Choosing accommodation is a big part of travelling, which can either make or break you adventure. Hostels are a great place to meet people, join activities or figure out your future travel plans. But nothing can be worse than ending up in a hostel in the middle of nowhere with no social atmosphere going on whatsoever.
This is why I usually spent quite some time in figuring out where to stay. So here are my tips on how to choose the perfect hostel.
After traveling extensively over the past couple of years, I have stayed in heaps of different hostels and I’m getting quite good at knowing on how to figure out which places are right for me. It should be said, however, that every traveller has different preferences and is looking for a different experience when traveling. So what might be a great place for me might not be the best place for you. Which will lead us to our first important step:
Table of Contents
- 1. Define the main purpose of your trip
- 2. Listen to other people’s recommendations
- 3. Find the best hostel for you by filtering based on your preferences
- Know to which location you are heading
- Look at the average ratings of the hostels
- Check the overall price range of the hostels
- Add your preferences and filter your results
- Have a first look about who is staying at the hostel
- Check how many people have already booked a specific dorm
- Look on the map where most hostels are located
- Decide on your favourites hostels
- Read the reviews left by other travellers
- And finally: book your hostel
- 4. And after your stay maybe leave a review as well
1. Define the main purpose of your trip
A hostel should have a good social vibe but some party Hostels can be a bit too much for some of us. So before you start doing your research, ask yourself what is the purpose of this trip.
Are you planning on spending the nights out in the clubs around and basically just chill during the day? Or more like wake up early and go on day trip every day? Or a bit of both?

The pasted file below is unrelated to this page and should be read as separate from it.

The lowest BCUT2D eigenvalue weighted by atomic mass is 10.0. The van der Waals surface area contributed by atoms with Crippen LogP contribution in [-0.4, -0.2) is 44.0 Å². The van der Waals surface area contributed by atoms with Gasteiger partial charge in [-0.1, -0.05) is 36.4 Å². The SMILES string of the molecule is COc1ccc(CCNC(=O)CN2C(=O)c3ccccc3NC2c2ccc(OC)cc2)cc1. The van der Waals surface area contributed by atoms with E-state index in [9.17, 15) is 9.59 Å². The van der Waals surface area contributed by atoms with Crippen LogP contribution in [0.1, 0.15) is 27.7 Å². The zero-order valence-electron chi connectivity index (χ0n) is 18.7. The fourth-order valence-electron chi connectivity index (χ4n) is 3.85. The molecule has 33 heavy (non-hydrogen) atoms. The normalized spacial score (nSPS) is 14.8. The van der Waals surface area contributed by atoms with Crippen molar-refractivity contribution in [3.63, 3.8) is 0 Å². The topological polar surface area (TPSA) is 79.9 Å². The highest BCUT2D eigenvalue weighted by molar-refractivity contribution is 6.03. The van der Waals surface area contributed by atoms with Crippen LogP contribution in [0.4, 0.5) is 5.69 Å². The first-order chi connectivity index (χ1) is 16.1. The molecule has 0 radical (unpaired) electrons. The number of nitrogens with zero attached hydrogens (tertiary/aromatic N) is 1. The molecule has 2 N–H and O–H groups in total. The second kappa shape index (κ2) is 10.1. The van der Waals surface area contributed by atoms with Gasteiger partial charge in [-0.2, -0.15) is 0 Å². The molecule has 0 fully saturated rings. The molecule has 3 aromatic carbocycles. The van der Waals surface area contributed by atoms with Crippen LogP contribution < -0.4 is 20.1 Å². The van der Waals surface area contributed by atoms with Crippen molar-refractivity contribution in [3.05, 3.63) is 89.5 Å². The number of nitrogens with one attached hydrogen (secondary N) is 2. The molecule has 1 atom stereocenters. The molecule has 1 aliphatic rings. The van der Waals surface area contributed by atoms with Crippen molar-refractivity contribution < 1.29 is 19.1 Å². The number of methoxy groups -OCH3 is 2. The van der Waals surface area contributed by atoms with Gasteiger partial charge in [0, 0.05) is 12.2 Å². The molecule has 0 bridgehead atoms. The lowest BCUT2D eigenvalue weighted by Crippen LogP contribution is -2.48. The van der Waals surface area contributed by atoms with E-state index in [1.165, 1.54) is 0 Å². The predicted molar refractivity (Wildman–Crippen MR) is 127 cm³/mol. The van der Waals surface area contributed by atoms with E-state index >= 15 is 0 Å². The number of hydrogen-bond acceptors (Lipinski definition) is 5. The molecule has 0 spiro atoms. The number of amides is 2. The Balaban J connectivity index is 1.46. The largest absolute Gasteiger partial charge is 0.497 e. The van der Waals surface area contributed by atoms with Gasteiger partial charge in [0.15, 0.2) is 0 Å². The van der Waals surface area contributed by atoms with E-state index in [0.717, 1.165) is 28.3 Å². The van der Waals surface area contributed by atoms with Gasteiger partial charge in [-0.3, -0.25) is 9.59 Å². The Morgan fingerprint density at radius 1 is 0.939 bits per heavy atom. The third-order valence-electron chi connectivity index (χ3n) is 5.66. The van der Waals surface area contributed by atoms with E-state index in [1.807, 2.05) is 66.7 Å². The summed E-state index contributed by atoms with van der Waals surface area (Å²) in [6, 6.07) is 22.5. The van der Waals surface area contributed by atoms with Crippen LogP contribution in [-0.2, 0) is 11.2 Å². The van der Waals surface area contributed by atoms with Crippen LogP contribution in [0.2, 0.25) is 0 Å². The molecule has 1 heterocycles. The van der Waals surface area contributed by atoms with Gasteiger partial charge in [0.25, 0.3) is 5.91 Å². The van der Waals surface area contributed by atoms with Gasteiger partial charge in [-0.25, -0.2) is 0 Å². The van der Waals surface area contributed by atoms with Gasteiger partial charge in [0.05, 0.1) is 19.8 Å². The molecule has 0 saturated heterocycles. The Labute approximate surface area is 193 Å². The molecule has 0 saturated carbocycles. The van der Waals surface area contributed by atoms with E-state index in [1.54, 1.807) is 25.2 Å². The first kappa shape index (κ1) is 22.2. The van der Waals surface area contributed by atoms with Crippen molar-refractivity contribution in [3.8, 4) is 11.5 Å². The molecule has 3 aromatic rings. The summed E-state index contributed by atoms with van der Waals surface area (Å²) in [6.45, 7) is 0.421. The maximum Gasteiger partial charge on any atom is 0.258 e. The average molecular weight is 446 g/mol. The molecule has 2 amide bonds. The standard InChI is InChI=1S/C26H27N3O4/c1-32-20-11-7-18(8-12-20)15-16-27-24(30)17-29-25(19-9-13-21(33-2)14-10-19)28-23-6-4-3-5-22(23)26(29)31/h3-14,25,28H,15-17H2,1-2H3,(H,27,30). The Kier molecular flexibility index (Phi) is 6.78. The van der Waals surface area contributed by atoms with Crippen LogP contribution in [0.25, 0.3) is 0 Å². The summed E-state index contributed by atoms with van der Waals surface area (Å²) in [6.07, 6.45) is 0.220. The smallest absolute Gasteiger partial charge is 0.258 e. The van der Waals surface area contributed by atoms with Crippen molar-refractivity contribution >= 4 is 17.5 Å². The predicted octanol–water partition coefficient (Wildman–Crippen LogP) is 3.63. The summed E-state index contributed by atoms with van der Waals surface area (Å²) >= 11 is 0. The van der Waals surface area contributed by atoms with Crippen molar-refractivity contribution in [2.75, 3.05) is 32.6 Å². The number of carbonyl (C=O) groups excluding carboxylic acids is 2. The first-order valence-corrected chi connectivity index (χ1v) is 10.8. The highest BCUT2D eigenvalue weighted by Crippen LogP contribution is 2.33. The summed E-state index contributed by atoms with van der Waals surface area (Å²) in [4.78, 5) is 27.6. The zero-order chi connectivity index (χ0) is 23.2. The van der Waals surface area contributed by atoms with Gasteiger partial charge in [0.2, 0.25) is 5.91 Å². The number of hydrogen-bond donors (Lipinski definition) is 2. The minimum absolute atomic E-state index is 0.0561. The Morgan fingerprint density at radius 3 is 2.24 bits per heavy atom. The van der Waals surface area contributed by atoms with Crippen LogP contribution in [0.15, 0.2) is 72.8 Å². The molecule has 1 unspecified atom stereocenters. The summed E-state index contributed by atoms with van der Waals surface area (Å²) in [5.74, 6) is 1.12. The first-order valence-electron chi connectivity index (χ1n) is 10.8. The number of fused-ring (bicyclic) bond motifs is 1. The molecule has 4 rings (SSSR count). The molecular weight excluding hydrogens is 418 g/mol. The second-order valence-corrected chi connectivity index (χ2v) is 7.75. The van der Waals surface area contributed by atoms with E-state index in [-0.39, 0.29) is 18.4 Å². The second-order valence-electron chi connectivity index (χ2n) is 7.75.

2. Listen to other people’s recommendations
This is probably the easiest and most reliable option for choosing an accommodation. I’m sure you know the standard backpacker talk: Where are you from? Where have you travelled? Oh nice, I’m going to that place as well next week, do you have any recommendations?
And listen to people’s recommendations! They might tell you about a new hostel that just isn’t as popular on the common booking websites yet or has just opened.
Not all hostels for example can be booked online. Some places only accept travellers that come by in person. One of my favourite hostels was like that and I only heard about it from a fellow traveller.
3. Find the best hostel for you by filtering based on your preferences
(FYI: This post is NOT sponsored by Hostelworld. I just genuinely always use this website when I travel and I have always found the best deals on here so I really highly recommend it based on my personal experiences)
I love love love this website, because it is pretty much where I book every single one of my accommodations! Unless I would go for a hotel or something more fancy then Hostelwold is always my first choice.
I sometimes just go on their website to look at random locations and cities for fun. To be honest, if a place does not have nice hostels then I probably will not consider it has a new holiday destination. It is just a too important part of my trip to stay at a terrible place.
But enough of this, this is how I usually choose my hostel, if not through recommendations.
Know to which location you are heading
First of all of course, I need to know where my next vacation will take me. So just type in your new destination in the search box, as well as the dates that you would like to travel at and wait for all the search results to pop up.
Look at the average ratings of the hostels
I usually do this to get an idea of the quality of hostels in this particular area. The scores are always out of a 10 and listed next to the properties.
Check the overall price range of the hostels
I like to do this first to get an overview of what the average prices are in a specific region. If most hostels are around $15 and there is one that suddenly costs $25 then I would automatically exclude it from my research. So if the average price will be about $15 then I will probably just stay in a price range of around $13-17 but it will also depend on my budget to some extend.
Add your preferences and filter your results
Hostelworld has a feature, where you can add your preferences so it will only show you the places that can offer you these features. These could include such things as e.g. breakfast, swimming pool, travel desk, bar, restaurant.
Or whatever else you can want from a hostel. And then again it kind of depends. In big cities the chances of having a swimming pool in the hostel are kind of low and again in some countries having breakfast is more common than in others.